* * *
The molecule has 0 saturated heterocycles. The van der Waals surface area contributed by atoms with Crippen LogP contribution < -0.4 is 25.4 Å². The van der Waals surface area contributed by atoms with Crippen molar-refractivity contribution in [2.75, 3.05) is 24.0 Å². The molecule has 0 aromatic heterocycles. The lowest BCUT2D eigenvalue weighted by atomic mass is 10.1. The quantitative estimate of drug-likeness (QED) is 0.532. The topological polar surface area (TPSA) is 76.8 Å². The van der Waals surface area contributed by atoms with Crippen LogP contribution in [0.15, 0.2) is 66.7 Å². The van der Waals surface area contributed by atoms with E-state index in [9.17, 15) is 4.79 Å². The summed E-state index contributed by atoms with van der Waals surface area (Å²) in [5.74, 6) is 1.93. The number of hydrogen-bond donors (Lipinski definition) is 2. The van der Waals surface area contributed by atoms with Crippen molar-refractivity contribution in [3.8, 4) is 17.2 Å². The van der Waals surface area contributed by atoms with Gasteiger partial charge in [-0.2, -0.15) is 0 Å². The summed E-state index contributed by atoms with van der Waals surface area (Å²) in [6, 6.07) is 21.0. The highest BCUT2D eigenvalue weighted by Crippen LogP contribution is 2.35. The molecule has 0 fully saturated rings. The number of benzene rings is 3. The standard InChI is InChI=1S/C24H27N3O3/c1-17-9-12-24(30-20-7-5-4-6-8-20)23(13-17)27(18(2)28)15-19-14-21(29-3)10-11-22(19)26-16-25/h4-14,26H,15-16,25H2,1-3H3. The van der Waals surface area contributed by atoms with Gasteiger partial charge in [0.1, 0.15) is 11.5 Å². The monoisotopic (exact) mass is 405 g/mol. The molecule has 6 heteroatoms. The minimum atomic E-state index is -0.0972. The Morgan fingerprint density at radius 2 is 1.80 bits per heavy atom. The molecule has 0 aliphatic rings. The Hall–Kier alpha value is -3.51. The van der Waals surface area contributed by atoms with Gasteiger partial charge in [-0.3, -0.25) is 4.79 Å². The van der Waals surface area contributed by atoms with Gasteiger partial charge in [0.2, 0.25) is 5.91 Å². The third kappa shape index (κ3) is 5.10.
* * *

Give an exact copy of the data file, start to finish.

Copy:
The molecule has 0 saturated heterocycles. The van der Waals surface area contributed by atoms with Crippen LogP contribution < -0.4 is 25.4 Å². The van der Waals surface area contributed by atoms with Crippen molar-refractivity contribution in [2.75, 3.05) is 24.0 Å². The molecule has 0 aromatic heterocycles. The lowest BCUT2D eigenvalue weighted by atomic mass is 10.1. The quantitative estimate of drug-likeness (QED) is 0.532. The topological polar surface area (TPSA) is 76.8 Å². The van der Waals surface area contributed by atoms with Crippen LogP contribution in [0.15, 0.2) is 66.7 Å². The van der Waals surface area contributed by atoms with E-state index in [9.17, 15) is 4.79 Å². The summed E-state index contributed by atoms with van der Waals surface area (Å²) in [5.74, 6) is 1.93. The number of hydrogen-bond donors (Lipinski definition) is 2. The van der Waals surface area contributed by atoms with Crippen molar-refractivity contribution in [3.8, 4) is 17.2 Å². The van der Waals surface area contributed by atoms with Gasteiger partial charge in [-0.2, -0.15) is 0 Å². The summed E-state index contributed by atoms with van der Waals surface area (Å²) in [6, 6.07) is 21.0. The highest BCUT2D eigenvalue weighted by Crippen LogP contribution is 2.35. The molecule has 0 fully saturated rings. The number of benzene rings is 3. The standard InChI is InChI=1S/C24H27N3O3/c1-17-9-12-24(30-20-7-5-4-6-8-20)23(13-17)27(18(2)28)15-19-14-21(29-3)10-11-22(19)26-16-25/h4-14,26H,15-16,25H2,1-3H3. The van der Waals surface area contributed by atoms with Gasteiger partial charge in [0.1, 0.15) is 11.5 Å². The monoisotopic (exact) mass is 405 g/mol. The molecule has 6 heteroatoms. The minimum atomic E-state index is -0.0972. The Morgan fingerprint density at radius 2 is 1.80 bits per heavy atom. The molecule has 0 aliphatic rings. The Hall–Kier alpha value is -3.51. The van der Waals surface area contributed by atoms with Gasteiger partial charge in [-0.3, -0.25) is 4.79 Å². The van der Waals surface area contributed by atoms with Gasteiger partial charge in [0.2, 0.25) is 5.91 Å². The third kappa shape index (κ3) is 5.10.